Lycoperdon excipuliforme: The Ultimate Mushroom Guide
About The Lycoperdon excipuliforme Mushroom
Lycoperdon excipuliforme is a pale buff or brown, pestle-shaped mushroom that fruits most often singly or in very small groups in woodland habitats. The upper, globe-like section of this puffball is white at first and turns ochre as it ages, is initially covered in soft, pointed warts; these fall off to leave a smooth, matt surface. In maturity it may attain dimensions of 12 cm broad by 20 cm) tall. The underside of the puffball is attached to the ground by a root-like assemblage.
The stipe expands once the head has ruptured and released the spores. It then remains intact throughout the winter and into the following summer. It is parallel or slightly tapering in at the base; spongy; surface soon becoming wrinkled; initially white with pointed warts, but later turning ochre and becoming smooth and leathery.
This fairly large puffball is edible only when the spore-bearing flesh is young and white. The taste and odor are not distinctive. Edible only when young and white throughout. It tastes very similar to the giant puffball, but the flesh is not quite as firm and the outer skin should be removed.
Other names: Pestle Puffball, Pistle-shaped Puffball.
Lycoperdon excipuliforme Identification
This fungus comprises two parts. The upper, globe-like section, which is white at first and turns ochre as it ages, is initially covered in soft, pointed warts; these fall off to leave a smooth, matt surface. Inside this rounded head, the spores develop. The lower stem-like section comprises sterile material and soon develops wrinkled skin.
Parallel or slightly tapering in at the base; spongy; surface soon becoming wrinkled; initially white with pointed warts, but later turning ochre and becoming smooth and leathery.
The stems of these large puffballs expand once the head has ruptured and released the spores, and then they remain intact throughout the winter and into the following summer. An example of an over-wintered stem is shown on the left.
More or less spherical, warted, 3.5 - 5.5µm in diameter.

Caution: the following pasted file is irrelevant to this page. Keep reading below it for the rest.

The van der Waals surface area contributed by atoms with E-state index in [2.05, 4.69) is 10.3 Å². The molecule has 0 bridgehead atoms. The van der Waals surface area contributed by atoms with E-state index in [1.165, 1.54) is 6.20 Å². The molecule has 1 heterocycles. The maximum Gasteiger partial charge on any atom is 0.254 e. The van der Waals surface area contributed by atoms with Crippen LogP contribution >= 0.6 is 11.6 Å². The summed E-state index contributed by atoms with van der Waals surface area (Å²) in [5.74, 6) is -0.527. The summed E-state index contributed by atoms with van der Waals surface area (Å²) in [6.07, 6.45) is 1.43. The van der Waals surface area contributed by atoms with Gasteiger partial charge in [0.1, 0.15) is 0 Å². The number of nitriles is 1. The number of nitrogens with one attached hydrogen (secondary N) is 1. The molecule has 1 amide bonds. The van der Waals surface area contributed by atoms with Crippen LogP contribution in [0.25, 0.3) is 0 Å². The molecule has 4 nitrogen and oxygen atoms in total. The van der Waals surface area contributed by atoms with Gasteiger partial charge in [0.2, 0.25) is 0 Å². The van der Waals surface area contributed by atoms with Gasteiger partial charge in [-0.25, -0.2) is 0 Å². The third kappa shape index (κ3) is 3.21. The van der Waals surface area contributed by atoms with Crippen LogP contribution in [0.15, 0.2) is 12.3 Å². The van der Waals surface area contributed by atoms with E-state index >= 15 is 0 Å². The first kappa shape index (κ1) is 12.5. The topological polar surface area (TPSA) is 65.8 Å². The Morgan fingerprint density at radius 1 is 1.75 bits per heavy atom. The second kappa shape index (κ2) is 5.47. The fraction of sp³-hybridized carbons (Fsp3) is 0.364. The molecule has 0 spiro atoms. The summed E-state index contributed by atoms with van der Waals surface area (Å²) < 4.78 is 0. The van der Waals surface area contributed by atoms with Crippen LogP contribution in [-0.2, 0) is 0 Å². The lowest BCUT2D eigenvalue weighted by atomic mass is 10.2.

Initially, the spore mass (gleba) is white, becoming olive and then purple-brown at maturity.
Lycoperdon excipuliforme Look-Alikes
Lycoperdon perlatum (Handkea perlatum)
Much smaller has a shorter stipe and retains a mesh-like pattern when the warts are rubbed off the cap.
Widespread in North America. Lycoperdon molle resembles a short-stemmed specimen.
Lycoperdon excipuliforme Taxonomy & Etymology
In 1772 Italian naturalist Giovanni Antonio Scopoli described this puffball and gave it the binomial scientific name Lycoperdon polymorphum var. excipuliforme. The current name Lycoperdon excipuliforme, established by Christiaan Hendrik Persoon in 1801, retains Scopoli's basionym.
In 1989, German mycologist Hanns Kreisel described the genus Handkea to include species of Calvatia that had distinct microscopic features: Handkea species have a unique type of capillitium (coarse thick-walled hyphae in the gleba), with curvy slits instead of the usual pores. Although accepted by some authors, the genus concept has been rejected by others.
This species has many synonyms including Lycoperdon polymorphum var. excipuliforme Scop., Lycoperdon saccatum Vahl, Lycoperdon elatum Massee, Calvatia saccata (Vahl) Morgan, Calvatia excipuliformis (Scop.) Perdeck, and Handkea excipuliformis (Scop.) Kreisel.
The specific epithet excipuliforme, comes from the Latin words excipulum, which means a vessel, and forma, which means 'in the shape of'.
The genus name Lycoperdon means 'wolf's flatulence'.
Lycoperdon excipuliforme profile
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